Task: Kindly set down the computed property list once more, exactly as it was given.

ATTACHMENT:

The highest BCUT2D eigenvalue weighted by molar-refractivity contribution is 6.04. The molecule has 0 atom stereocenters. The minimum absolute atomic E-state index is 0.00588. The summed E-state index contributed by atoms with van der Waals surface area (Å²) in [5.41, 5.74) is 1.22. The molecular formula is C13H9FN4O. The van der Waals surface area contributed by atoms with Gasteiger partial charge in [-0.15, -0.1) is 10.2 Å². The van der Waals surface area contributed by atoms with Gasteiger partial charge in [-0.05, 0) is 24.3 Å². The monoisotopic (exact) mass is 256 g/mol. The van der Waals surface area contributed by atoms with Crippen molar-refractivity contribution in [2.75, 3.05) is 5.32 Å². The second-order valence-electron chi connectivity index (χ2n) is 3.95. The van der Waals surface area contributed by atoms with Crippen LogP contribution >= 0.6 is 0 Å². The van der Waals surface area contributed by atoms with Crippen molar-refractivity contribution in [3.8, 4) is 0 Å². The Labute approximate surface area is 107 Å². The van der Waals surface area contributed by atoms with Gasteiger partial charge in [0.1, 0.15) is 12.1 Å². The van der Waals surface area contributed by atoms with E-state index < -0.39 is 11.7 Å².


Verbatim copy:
The highest BCUT2D eigenvalue weighted by molar-refractivity contribution is 6.04. The molecule has 0 atom stereocenters. The minimum absolute atomic E-state index is 0.00588. The summed E-state index contributed by atoms with van der Waals surface area (Å²) in [5.41, 5.74) is 1.22. The molecular formula is C13H9FN4O. The van der Waals surface area contributed by atoms with Gasteiger partial charge in [-0.15, -0.1) is 10.2 Å². The van der Waals surface area contributed by atoms with Gasteiger partial charge in [-0.05, 0) is 24.3 Å². The monoisotopic (exact) mass is 256 g/mol. The van der Waals surface area contributed by atoms with Crippen molar-refractivity contribution in [2.75, 3.05) is 5.32 Å². The second-order valence-electron chi connectivity index (χ2n) is 3.95. The van der Waals surface area contributed by atoms with Crippen LogP contribution >= 0.6 is 0 Å². The van der Waals surface area contributed by atoms with Crippen molar-refractivity contribution in [3.8, 4) is 0 Å². The Labute approximate surface area is 107 Å². The van der Waals surface area contributed by atoms with Gasteiger partial charge in [0.1, 0.15) is 12.1 Å². The van der Waals surface area contributed by atoms with E-state index < -0.39 is 11.7 Å².